Some years ago, when I began to get serious about writing crime and mystery fiction, and the character of Cantor Gold was forming in my mind, I understood that Cantor’s story had to be told as a series. The complexity of her life and its moral contradictions had to be revealed slowly, her post-World War Two social and criminal worlds excavated depth by layered depth. So by the time I finished writing Book One in the series, Criminal Gold, published by Bold Strokes Books in November 2014, and started the second, Tarnished Gold, released by BSB this month, I understood what to do, and I was undaunted, yes?


Oh, I knew the plot, at least generally. And having spent so much time with Cantor and her circle—cab driver and Cantor’s sometime lover Rosie Bliss, Cantor’s young right-hand guy Judson Zane, doyenne of stolen goods Esther “Mom” Sheinbaum, crime lord Sig Loreale, and tug boat skipper Red Drogan—while writing Criminal Gold, I knew their personalities down to their souls. Their voices were crystal clear to me, their mid-twentieth century New York criminal underworld rich with drama, passion, danger, and humor. And new characters for Tarnished Gold were taking shape nicely, too, their personalities layering, their voices clarifying. So what was in my way? Me.

More precisely, my false expectations were in my way. I’d spent so much time with my characters and their world when I wrote Criminal Gold, I figured that creating their next adventure would be easier than the steep climb of writing the first one.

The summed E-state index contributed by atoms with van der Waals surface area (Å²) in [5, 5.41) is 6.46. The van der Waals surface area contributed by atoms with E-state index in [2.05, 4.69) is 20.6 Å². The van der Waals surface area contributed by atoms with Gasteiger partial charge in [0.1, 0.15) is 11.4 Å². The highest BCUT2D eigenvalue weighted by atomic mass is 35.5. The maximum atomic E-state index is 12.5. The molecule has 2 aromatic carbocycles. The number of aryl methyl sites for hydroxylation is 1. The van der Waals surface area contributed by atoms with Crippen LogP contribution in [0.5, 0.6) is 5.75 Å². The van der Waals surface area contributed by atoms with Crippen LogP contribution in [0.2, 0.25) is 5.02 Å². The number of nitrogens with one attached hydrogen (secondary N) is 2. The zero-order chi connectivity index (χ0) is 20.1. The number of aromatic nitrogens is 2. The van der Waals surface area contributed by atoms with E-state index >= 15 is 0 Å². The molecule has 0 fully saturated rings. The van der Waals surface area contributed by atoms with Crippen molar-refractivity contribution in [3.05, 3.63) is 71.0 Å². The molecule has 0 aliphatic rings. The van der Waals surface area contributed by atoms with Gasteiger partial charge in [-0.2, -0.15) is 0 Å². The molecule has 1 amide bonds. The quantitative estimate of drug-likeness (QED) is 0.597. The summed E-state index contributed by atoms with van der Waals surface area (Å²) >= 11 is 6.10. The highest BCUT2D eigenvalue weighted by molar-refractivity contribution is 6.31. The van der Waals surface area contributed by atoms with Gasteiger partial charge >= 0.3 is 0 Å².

Tarnished Gold 300 DPIWriting Tarnished Gold was harder. Much, much harder. Why? Because I was a better writer by the time I finished Criminal Gold than when I started, not only as a more practiced wordsmith, but because I had a better understanding of what good writing, good storytelling, demands. “Demand” is the operative word here. In general terms, I already knew that good writing demands digging down into my depths in order to locate and comprehend emotions that would drive the characters and the story. But to grow as a storyteller, writing a second book demanded I dig even deeper, claw my way down into my most protected marrow, where I don’t always want to go, and be willing to use what I find there to drive a more complex plot. (Tarnished Gold is a more complex book than Criminal Gold, and writing it created even more demands: that I develop the ability to construct and maintain the more intricate plot, complicated further by the series’ ongoing subplot, and give voice and action to the more difficult emotions Cantor and other characters must face as a result.) Writing the second book demanded and demanded and demanded and kept on demanding more of me, demanding I have the courage to take even greater creative risks. (Cantor is going to do that? The story is going THERE? Oh. My. God. Do I have the nerve to write this? Do I have the skill to pull this off? Well okay, no choice: here we go! Whaaa-hooo!) If writing Criminal Gold was like scaling the sheer face of a cliff, writing Tarnished Gold was like leaping off that cliff and trusting—terrified—that I could land safely.